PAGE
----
My attention was recently drawn to a critical review of two of the essays that appear in my book Battle Lines: Essays on Western Culture, Jewish Influence, and Anti-Semitism (which, probably not coincidentally, was recently banned by Amazon). This review was penned by art writer and dealer Francis M. Naumann in the online and print journal The Brooklyn Rail. This website and publication claim to “provide an independent forum for arts, culture, and politics throughout New York City and far beyond.” The ideological tenor of The Brooklyn Rail is captured in the banner across the top of the website’s homepage which declares “Black Lives Matter. We stand in solidarity with those affected by generations of structural violence.” Readers will be shocked to learn that individuals with common Jewish names feature very prominently among the contributors to this journal.
Naumann, who is not Jewish, offers a review replete with ad hominem and straw man arguments, and nit-picking, inconsequential argumentation. Unable to debunk the central thesis of either essay, he resorts to ascribing malign motives and psychological imbalances to myself and Professor MacDonald. In his review, Naumann deploys the standard rhetorical devices arrayed against those critical of Jewish influence, or who just stand up for White interests: the tendentious terms “white supremacist” and “conspiracy” featuring prominently. He claims Kevin MacDonald is “accurately described” in his Wikipedia entry as “an American anti-Semitic conspiracy theorist” and “white supremacist.” Naumann, who doubtless has never actually read any of MacDonald’s academic work, claims this description is validated by MacDonald’s simple statement of fact in his foreword to Battle Lines that: “We simply can’t avoid discussing the Jews. Honest discussions of Jewish influence are absolutely necessary if White people are going to have a future.”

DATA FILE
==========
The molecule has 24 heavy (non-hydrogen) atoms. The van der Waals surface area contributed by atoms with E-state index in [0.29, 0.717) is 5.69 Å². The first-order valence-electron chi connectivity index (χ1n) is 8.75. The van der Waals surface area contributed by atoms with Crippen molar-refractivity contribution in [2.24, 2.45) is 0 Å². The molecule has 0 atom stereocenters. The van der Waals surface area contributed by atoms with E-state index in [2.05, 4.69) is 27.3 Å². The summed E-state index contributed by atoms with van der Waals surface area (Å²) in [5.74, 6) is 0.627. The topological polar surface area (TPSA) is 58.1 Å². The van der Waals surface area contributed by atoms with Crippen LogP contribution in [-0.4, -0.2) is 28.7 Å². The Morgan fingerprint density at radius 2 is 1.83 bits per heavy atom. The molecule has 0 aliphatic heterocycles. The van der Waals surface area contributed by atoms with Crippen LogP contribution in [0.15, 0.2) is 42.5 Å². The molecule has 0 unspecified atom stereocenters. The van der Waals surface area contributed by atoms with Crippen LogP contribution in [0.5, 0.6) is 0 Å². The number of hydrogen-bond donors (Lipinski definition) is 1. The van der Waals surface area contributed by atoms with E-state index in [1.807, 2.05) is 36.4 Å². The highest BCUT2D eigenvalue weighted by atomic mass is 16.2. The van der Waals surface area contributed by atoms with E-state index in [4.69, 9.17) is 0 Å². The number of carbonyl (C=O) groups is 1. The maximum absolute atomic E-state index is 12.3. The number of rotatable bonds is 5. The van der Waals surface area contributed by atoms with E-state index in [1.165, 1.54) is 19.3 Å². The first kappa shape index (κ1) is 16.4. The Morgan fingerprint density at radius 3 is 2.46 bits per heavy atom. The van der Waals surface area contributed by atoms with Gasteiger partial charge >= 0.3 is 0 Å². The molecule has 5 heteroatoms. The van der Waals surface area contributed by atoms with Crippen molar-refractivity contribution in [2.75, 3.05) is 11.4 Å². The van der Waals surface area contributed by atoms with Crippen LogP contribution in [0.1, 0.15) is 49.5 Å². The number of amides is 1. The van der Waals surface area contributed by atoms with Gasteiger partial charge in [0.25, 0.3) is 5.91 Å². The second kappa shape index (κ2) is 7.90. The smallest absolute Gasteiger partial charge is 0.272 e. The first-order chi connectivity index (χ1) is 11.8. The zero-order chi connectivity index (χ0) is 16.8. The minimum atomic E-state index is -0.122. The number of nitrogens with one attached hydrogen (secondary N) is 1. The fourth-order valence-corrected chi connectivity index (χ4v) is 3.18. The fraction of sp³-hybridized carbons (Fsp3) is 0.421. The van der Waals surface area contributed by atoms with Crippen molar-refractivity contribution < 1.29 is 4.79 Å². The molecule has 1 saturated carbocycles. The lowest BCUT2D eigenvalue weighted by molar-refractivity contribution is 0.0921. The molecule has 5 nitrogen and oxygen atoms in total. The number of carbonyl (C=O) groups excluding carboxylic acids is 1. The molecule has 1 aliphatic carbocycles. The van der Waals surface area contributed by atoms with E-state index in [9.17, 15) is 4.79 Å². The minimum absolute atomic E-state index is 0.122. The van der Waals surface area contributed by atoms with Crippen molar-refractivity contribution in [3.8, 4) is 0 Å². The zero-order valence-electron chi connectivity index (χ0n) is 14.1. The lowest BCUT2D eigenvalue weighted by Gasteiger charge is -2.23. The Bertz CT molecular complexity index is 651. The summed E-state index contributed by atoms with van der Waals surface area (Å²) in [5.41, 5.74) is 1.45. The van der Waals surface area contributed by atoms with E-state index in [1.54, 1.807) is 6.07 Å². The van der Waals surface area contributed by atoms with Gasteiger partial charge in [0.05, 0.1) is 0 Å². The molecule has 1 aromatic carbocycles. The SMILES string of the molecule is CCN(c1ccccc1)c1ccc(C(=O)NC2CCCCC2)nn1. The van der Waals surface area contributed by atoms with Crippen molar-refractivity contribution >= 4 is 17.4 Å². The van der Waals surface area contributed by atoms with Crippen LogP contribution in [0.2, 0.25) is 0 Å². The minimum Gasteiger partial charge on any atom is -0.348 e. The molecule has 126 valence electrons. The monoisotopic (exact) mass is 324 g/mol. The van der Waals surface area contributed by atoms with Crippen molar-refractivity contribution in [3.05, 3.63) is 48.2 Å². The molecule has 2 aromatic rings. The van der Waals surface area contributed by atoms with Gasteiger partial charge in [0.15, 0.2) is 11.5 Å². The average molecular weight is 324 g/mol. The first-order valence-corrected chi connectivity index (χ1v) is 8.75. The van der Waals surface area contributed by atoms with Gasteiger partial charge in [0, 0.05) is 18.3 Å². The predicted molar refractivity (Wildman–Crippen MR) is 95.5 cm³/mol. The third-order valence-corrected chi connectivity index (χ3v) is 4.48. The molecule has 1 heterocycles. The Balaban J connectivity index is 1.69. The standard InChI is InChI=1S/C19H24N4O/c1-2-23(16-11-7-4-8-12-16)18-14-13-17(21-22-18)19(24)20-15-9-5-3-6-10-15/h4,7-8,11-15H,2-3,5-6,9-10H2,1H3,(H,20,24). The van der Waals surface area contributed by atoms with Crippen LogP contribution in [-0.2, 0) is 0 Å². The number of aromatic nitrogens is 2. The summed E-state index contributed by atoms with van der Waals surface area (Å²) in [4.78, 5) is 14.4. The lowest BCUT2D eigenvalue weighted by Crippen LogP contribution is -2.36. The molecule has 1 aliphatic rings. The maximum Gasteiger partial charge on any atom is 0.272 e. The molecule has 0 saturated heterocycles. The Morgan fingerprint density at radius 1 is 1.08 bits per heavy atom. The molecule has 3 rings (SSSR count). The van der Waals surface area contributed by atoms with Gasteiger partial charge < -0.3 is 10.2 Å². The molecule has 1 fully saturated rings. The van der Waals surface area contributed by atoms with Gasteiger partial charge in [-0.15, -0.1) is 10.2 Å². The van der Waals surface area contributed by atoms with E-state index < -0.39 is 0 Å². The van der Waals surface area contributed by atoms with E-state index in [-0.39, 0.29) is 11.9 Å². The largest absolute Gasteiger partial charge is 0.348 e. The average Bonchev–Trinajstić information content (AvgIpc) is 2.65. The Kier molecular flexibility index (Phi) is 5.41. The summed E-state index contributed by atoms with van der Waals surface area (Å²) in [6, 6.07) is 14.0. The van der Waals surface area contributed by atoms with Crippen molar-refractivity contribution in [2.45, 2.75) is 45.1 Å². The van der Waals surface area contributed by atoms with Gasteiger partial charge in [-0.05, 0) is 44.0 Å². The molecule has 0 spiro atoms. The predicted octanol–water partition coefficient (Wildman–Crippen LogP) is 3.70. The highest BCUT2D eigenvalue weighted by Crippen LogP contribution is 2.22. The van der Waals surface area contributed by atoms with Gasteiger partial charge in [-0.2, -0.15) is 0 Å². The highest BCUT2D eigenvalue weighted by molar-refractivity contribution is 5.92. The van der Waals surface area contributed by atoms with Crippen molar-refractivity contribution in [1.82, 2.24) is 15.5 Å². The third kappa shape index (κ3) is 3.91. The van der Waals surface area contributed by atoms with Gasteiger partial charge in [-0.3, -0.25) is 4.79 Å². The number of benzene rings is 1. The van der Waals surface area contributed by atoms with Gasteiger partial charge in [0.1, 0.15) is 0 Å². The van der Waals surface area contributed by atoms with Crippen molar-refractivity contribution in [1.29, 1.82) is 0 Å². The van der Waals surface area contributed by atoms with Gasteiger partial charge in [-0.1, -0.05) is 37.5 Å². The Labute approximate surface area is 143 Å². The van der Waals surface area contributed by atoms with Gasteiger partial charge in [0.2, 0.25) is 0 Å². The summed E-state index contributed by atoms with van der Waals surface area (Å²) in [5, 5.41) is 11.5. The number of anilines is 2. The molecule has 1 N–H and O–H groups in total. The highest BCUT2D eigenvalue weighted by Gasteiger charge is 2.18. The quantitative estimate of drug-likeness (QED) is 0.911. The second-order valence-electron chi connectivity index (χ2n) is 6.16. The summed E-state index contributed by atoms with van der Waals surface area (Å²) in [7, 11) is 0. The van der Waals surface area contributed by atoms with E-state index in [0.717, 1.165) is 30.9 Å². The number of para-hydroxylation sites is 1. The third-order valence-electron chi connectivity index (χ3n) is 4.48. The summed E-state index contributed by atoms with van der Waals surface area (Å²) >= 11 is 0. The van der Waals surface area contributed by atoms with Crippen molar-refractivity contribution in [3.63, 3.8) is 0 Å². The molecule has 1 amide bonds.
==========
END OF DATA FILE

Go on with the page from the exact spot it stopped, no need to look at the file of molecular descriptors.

Naumann’s apparent a priori assumption is that Jewish influence on Western societies and culture is necessarily benevolent, and that, consequently, any criticism of this influence is inherently invalid and reflects negatively on the psychological health of the critic (hence the title of his review, “Pure Meshuggah: Anti-Semitism Invades Art History” with “Meshuggah” being the Yiddish word for crazy). This kind of illogic and intellectual dishonesty spills over into his discussion of my work.
Francis M. Naumann